At Vermont College of Fine Arts (VCFA), where I teach in the low-residency MFA in Writing program, we recently hired a terrific writer, Robert Vivian, who published an amazing collection of meditative essays, Cold Snap as Yearning. So now we have a faculty member well equipped to teach the less narrative-driven—more image-drive—form of creative nonfiction. In short, when seeking out a writing program, it helps to look for one that has an aesthetically diverse faculty, one able to teach a range of creative nonfiction.

I also assign my students books that are representative of the various subgenres. Fearless Confessions, by the way, has a long creative nonfiction reading list. This list is also available on my Web site.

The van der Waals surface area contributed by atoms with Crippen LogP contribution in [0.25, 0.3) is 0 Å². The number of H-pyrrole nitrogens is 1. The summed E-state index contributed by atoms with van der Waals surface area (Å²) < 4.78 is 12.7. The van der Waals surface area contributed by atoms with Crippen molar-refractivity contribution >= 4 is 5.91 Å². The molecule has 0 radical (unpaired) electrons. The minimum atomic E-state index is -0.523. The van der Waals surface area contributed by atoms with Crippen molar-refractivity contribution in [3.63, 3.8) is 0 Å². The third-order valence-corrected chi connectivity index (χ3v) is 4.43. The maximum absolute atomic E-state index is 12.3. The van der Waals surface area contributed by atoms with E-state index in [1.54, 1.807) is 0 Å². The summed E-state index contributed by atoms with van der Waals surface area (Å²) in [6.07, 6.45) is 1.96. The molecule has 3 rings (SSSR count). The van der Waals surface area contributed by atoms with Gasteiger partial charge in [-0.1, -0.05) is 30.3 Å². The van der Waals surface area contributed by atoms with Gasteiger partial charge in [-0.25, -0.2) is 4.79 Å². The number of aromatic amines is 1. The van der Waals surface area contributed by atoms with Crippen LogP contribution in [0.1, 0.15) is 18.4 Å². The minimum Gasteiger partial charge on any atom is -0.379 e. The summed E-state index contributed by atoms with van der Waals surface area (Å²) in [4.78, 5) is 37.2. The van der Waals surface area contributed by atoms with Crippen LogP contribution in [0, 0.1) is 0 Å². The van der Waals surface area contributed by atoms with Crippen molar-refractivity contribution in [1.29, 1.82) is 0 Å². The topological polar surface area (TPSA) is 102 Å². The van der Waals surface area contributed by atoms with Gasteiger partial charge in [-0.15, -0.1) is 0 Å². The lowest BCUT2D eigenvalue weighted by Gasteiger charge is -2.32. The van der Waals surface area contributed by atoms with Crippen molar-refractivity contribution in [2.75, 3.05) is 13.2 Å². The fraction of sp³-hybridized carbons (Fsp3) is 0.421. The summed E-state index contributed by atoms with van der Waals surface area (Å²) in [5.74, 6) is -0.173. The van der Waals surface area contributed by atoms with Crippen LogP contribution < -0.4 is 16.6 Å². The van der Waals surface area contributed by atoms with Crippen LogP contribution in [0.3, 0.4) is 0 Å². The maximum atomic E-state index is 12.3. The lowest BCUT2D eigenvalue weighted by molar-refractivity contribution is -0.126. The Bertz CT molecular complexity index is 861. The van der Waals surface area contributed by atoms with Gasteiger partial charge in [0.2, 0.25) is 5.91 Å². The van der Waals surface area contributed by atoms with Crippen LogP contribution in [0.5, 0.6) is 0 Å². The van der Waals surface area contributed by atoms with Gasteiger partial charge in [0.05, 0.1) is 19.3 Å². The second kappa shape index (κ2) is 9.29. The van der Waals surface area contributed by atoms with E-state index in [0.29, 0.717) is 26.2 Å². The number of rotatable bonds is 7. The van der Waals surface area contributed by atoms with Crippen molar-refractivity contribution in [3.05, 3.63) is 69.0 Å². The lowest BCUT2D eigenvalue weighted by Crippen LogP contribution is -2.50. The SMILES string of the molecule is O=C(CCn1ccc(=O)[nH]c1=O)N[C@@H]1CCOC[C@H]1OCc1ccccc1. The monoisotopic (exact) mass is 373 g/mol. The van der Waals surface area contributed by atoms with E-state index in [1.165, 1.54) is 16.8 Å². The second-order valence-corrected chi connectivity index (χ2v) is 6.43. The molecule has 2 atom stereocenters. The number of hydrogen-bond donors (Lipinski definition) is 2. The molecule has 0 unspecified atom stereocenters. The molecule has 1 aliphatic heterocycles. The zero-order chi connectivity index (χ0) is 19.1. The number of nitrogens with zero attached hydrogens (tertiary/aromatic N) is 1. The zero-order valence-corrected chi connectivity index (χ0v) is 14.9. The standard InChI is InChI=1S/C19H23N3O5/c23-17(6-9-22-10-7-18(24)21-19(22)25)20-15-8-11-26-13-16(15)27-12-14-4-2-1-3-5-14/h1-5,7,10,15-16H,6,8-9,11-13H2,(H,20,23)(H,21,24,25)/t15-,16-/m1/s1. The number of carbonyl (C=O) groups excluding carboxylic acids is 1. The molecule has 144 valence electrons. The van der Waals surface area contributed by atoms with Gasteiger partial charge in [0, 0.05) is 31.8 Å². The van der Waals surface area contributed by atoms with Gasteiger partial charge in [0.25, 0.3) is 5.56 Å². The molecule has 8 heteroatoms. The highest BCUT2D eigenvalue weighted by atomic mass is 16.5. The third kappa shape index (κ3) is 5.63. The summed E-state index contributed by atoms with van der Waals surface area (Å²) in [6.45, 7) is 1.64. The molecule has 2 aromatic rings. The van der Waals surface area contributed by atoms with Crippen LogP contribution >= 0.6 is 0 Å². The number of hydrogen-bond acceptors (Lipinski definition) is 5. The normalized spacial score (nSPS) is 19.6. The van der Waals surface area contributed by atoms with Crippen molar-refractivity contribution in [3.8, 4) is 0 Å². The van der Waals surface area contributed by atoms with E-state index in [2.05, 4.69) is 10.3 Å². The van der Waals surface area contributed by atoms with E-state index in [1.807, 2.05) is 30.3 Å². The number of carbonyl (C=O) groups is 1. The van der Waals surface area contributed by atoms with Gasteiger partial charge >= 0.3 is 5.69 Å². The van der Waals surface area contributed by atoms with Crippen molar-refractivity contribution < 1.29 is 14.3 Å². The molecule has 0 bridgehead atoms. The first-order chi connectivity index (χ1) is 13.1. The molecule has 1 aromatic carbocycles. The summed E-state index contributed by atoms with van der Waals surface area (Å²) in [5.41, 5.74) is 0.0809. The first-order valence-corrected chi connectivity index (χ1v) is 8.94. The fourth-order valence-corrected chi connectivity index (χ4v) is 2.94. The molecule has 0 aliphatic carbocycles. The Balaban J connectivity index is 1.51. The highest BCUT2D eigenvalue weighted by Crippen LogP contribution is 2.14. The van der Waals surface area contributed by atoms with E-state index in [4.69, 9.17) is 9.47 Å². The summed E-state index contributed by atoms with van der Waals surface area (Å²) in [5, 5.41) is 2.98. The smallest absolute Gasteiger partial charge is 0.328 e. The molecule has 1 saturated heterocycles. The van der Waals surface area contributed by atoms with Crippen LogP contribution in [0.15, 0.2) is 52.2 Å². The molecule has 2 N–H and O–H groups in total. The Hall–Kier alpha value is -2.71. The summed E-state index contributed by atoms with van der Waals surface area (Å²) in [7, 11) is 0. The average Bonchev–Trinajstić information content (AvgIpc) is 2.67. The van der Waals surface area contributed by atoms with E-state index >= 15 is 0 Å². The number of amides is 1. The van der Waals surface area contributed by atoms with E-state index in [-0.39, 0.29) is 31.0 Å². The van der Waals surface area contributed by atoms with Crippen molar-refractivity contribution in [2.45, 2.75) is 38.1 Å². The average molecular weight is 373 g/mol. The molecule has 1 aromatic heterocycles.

ED: Writing exercises appear often in this book. Please tell us about any other resources--books, Web sites, etc.--that you would recommend specifically for the exercises they offer memoir writers.

SWS: Sure, some Web sites that I think are particularly helpful are;;;;;; (ed. note: according to a note on its Web site, ByLine is ceasing publication). Another book that I find helpful is Tell it Slant, by Suzanne Paola and Brenda Miller.

ED: Your book takes the perspective that everyone has a story to tell. But we all know that publishing one's told story can prove to be challenging. Your chapter on "Marketing Your Memoir" provides some wonderful overall advice and resources for those seeking publication. But you must also have some very specific insights grounded in your editorial responsibilities for the journal Fourth Genre. Could you please share with us a bit about how work is ultimately chosen for publication in Fourth Genre?